“The Huffington Post has started offering marketers the ability to inject their own paid comments among reader comments and place paid Tweets among the live Twitter feeds the site assembles around news subjects and events.”
That’s right. It appears that they want to parlay their 70 million monthly visitors into an opportunity to “double their revenue stream,” a stated goal. Moreover, the Ad Age article quotes Ian Schafer, CEO of interactive agency Deep Focus as saying:
In theory, there’s more upside in doing it that way than in buying a banner ad. With those the default behavior is to ignore them. With this the default behavior may be to pay attention.”
So, Ian. It’s better to deceive readers than to put an ad where people will know it’s paid ad? Nice.
Let’s face it. The Huffington Post leans pretty far to the left, which, as demonstrated by their popularity, clearly resonates with readers. But there so many things wrong with this that I don’t know where to begin. It’s at best, stupid, and at worst, deceptive.
Reason #1: Paid editorial content gone awry.
In the olden days, we called this paid media. Sure, if you picked up a newspaper and saw a paid editorial that had the same typeface and font as the article surrounding it, you could figure out that it was paid. Oh – and it was clearly marked as an advertisement, not an opinion endorsed by the paper.
Greg Coleman, HuffPo’s Chief Revenue Officer (note the title) states:
“An advertiser sponsoring a Twitter subject page around the World Series might interject with relevant baseball statistics — just to earn a little good will and brand halo, he suggested. Or a health-care company sponsoring a Twitter page around health-care policy might post a paid Tweet ‘to bring to fore the facts’ but in a neutral way.“
Greg, you are either being disingenuous or you are an idiot. What pharma company is going to PAY for “neutral facts?” I can’t imagine a person in a marketing capacity for a company saying “Hey boss, I have a great idea for how we can put out our information — and pay for it — but that waters down our point of view.” That’s a steaming load of bullshit that I am not swallowing.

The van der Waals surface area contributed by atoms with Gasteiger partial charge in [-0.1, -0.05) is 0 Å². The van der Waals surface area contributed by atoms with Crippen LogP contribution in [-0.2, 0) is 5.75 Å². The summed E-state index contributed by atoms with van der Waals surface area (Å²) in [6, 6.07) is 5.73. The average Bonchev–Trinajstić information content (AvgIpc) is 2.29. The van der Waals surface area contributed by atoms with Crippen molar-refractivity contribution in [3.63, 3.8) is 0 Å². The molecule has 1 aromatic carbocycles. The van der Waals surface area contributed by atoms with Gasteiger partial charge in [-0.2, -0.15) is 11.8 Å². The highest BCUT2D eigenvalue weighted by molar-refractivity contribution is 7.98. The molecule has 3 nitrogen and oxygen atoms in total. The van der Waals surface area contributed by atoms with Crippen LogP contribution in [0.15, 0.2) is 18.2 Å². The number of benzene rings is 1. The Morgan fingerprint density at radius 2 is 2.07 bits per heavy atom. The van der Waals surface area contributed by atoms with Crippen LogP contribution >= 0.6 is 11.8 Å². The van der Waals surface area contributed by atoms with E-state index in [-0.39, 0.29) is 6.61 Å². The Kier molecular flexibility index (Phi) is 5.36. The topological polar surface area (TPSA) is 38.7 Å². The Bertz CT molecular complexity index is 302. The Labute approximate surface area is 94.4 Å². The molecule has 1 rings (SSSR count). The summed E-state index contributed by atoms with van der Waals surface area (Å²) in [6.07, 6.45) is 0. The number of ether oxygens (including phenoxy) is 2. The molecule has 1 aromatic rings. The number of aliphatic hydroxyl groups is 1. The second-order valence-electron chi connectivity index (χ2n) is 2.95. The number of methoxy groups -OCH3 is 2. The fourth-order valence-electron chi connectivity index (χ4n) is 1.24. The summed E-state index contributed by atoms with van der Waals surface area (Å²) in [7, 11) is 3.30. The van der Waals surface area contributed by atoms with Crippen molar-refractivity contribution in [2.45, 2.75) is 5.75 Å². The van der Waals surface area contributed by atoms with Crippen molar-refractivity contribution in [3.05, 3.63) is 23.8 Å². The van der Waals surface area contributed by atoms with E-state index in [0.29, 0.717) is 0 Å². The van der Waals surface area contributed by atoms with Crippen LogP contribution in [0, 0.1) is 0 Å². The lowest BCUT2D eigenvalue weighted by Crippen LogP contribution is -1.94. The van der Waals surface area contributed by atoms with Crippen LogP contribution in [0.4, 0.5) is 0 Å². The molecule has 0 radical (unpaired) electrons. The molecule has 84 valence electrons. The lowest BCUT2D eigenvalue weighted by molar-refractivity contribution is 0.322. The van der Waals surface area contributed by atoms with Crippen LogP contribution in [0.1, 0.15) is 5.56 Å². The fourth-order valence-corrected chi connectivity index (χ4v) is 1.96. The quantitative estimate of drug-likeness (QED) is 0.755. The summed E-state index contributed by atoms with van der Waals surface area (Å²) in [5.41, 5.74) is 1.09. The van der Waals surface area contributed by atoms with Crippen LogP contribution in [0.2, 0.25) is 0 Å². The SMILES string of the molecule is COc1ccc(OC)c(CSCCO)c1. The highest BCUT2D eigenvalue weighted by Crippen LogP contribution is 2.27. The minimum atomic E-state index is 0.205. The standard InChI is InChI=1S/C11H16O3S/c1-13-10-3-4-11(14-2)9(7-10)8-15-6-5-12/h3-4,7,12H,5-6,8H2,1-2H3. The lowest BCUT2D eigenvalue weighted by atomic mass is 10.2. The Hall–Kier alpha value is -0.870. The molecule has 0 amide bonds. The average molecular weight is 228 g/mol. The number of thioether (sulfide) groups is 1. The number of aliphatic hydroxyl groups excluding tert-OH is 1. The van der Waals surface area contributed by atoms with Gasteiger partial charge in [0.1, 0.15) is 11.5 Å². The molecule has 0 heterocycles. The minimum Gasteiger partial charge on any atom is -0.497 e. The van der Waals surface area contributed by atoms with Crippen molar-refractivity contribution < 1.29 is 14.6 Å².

Reason #2: Leaders should set the pace.
There was justifiable annoyance and even outrage when the FTC announced that bloggers would need to begin to disclose paid relationships on their blogs. I blogged about this before, stating that I sincerely wish that the FTC had better things to do than to mandate common sense, but what precedent does this set when one of the leading news sites on the Web is now blurring the lines between content, marketing and public relations? Bad, bad, bad.
Reason #3: Hypocrisy, plain and simple.
HuffPo built its name and considerable audience by leaning left, and often attacking essentially any corporation or entity that they view as overly greedy or disingenuous. If you want to taint an opponent, put the word “big” in front of the industry. “Big oil.” “Big tobacco.” “Big pharma.” Read: it’s wrong to make obscene profits when the little guy suffers.
Get ready to spit out your coffee. HuffPo does not compensate its bloggers. The Wall Street Journal noted:
“The initiative is already generating discussion, not surprisingly, on Twitter, where some users wondered if the extra revenue would go toward compensating the site’s unpaid bloggers.”
So HuffPo is not paying their bloggers while attacking:
- “Big Oil”: MoveOn v. “Big Oil” McCain: Spend Our $39 Billion on Clean Energy
- “Big Pharma”: White House Confirms: Deal With Big Pharma Bars Price Negotiations
- Capitalism: “Will Obama Reboot Capitalism Anew?“
Go ahead and read these articles — they describe corporate greed and deception, profiting while the little guy gets the shaft.
So if you:
- Blur the line for “paid tweets” as part of your revenue goal to double your profit this year;
- Do so in a way that is highly suspect and disingenuous;
- Do not compensate your bloggers, presumably the “little guys”; and
- Still rail against “BIG [INSERT INDUSTRY HERE]?
it’s ok? Just so long as the rules apply to others and NOT YOU?
“…intended to sell sponsorships to lobbyists, corporations and industry associations for dinners at Ms. Weymouth’s [the paper's publisher] home, attended by Mr. Brauchli [the executive editor] and journalists covering the evening’s topic, along with government officials.”??? Pay for play in journalism.
They got busted. Hard.
At what point does the HuffPo become “Big Online?”
Shame on you, Arianna Huffington. You and your editors have wrapped yourself in the cloth of journalism while practicing the worst form of deception and hypocrisy.
Shame on you.